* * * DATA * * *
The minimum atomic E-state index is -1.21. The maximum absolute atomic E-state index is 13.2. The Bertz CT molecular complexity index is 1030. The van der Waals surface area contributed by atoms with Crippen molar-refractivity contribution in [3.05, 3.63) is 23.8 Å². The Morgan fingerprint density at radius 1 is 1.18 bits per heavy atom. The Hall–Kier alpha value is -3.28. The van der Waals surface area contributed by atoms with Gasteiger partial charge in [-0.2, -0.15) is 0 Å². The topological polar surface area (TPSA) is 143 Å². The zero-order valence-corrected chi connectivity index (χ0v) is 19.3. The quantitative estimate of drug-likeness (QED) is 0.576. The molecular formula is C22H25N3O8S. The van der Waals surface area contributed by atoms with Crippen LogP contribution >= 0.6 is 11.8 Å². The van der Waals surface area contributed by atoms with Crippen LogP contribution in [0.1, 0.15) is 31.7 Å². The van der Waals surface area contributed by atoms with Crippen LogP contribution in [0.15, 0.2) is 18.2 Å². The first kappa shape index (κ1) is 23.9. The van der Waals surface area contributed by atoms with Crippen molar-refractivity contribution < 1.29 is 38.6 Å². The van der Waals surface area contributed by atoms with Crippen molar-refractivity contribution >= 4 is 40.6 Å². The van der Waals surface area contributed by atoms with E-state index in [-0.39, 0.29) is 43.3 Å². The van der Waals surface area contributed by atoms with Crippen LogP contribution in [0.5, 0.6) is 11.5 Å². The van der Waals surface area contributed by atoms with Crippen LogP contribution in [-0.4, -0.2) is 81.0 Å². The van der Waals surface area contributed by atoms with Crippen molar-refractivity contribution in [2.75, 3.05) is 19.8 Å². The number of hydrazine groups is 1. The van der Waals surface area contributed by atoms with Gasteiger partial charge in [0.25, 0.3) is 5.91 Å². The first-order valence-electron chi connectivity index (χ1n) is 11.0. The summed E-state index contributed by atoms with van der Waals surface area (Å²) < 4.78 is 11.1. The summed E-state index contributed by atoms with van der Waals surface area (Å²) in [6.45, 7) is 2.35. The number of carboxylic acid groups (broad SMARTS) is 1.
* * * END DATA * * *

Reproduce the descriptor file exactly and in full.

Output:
The minimum atomic E-state index is -1.21. The maximum absolute atomic E-state index is 13.2. The Bertz CT molecular complexity index is 1030. The van der Waals surface area contributed by atoms with Crippen molar-refractivity contribution in [3.05, 3.63) is 23.8 Å². The Morgan fingerprint density at radius 1 is 1.18 bits per heavy atom. The Hall–Kier alpha value is -3.28. The van der Waals surface area contributed by atoms with Gasteiger partial charge in [-0.2, -0.15) is 0 Å². The topological polar surface area (TPSA) is 143 Å². The zero-order valence-corrected chi connectivity index (χ0v) is 19.3. The quantitative estimate of drug-likeness (QED) is 0.576. The molecular formula is C22H25N3O8S. The van der Waals surface area contributed by atoms with Crippen LogP contribution >= 0.6 is 11.8 Å². The van der Waals surface area contributed by atoms with Crippen LogP contribution in [0.1, 0.15) is 31.7 Å². The van der Waals surface area contributed by atoms with Crippen LogP contribution in [0.15, 0.2) is 18.2 Å². The first kappa shape index (κ1) is 23.9. The van der Waals surface area contributed by atoms with Crippen molar-refractivity contribution < 1.29 is 38.6 Å². The van der Waals surface area contributed by atoms with Crippen molar-refractivity contribution >= 4 is 40.6 Å². The van der Waals surface area contributed by atoms with E-state index in [-0.39, 0.29) is 43.3 Å². The van der Waals surface area contributed by atoms with Crippen LogP contribution in [0.5, 0.6) is 11.5 Å². The van der Waals surface area contributed by atoms with Crippen LogP contribution in [-0.4, -0.2) is 81.0 Å². The van der Waals surface area contributed by atoms with Crippen molar-refractivity contribution in [2.75, 3.05) is 19.8 Å². The number of hydrazine groups is 1. The van der Waals surface area contributed by atoms with Gasteiger partial charge in [0.25, 0.3) is 5.91 Å². The first-order valence-electron chi connectivity index (χ1n) is 11.0. The summed E-state index contributed by atoms with van der Waals surface area (Å²) < 4.78 is 11.1. The summed E-state index contributed by atoms with van der Waals surface area (Å²) in [6.45, 7) is 2.35. The number of carboxylic acid groups (broad SMARTS) is 1.